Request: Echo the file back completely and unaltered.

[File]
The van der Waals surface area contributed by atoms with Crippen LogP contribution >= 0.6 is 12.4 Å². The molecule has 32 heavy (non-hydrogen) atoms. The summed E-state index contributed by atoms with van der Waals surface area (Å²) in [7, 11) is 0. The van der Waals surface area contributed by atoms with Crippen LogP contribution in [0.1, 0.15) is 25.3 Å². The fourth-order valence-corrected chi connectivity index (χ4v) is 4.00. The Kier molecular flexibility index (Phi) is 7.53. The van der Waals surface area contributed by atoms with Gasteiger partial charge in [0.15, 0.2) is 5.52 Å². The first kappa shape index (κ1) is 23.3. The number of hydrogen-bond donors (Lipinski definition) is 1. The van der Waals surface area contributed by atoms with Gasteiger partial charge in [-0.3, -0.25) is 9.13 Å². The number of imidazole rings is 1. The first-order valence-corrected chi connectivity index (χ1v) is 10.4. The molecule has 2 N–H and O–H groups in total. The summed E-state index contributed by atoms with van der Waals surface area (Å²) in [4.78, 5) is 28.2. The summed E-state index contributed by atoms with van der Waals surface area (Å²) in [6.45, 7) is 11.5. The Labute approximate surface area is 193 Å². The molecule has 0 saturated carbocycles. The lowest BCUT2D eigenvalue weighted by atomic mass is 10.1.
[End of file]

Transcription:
The van der Waals surface area contributed by atoms with Crippen LogP contribution >= 0.6 is 12.4 Å². The molecule has 32 heavy (non-hydrogen) atoms. The summed E-state index contributed by atoms with van der Waals surface area (Å²) in [7, 11) is 0. The van der Waals surface area contributed by atoms with Crippen LogP contribution in [0.1, 0.15) is 25.3 Å². The fourth-order valence-corrected chi connectivity index (χ4v) is 4.00. The Kier molecular flexibility index (Phi) is 7.53. The van der Waals surface area contributed by atoms with Gasteiger partial charge in [0.15, 0.2) is 5.52 Å². The first kappa shape index (κ1) is 23.3. The number of hydrogen-bond donors (Lipinski definition) is 1. The van der Waals surface area contributed by atoms with Gasteiger partial charge in [-0.3, -0.25) is 9.13 Å². The number of imidazole rings is 1. The first-order valence-corrected chi connectivity index (χ1v) is 10.4. The molecule has 2 N–H and O–H groups in total. The summed E-state index contributed by atoms with van der Waals surface area (Å²) in [4.78, 5) is 28.2. The summed E-state index contributed by atoms with van der Waals surface area (Å²) in [6.45, 7) is 11.5. The Labute approximate surface area is 193 Å². The molecule has 0 saturated carbocycles. The lowest BCUT2D eigenvalue weighted by atomic mass is 10.1.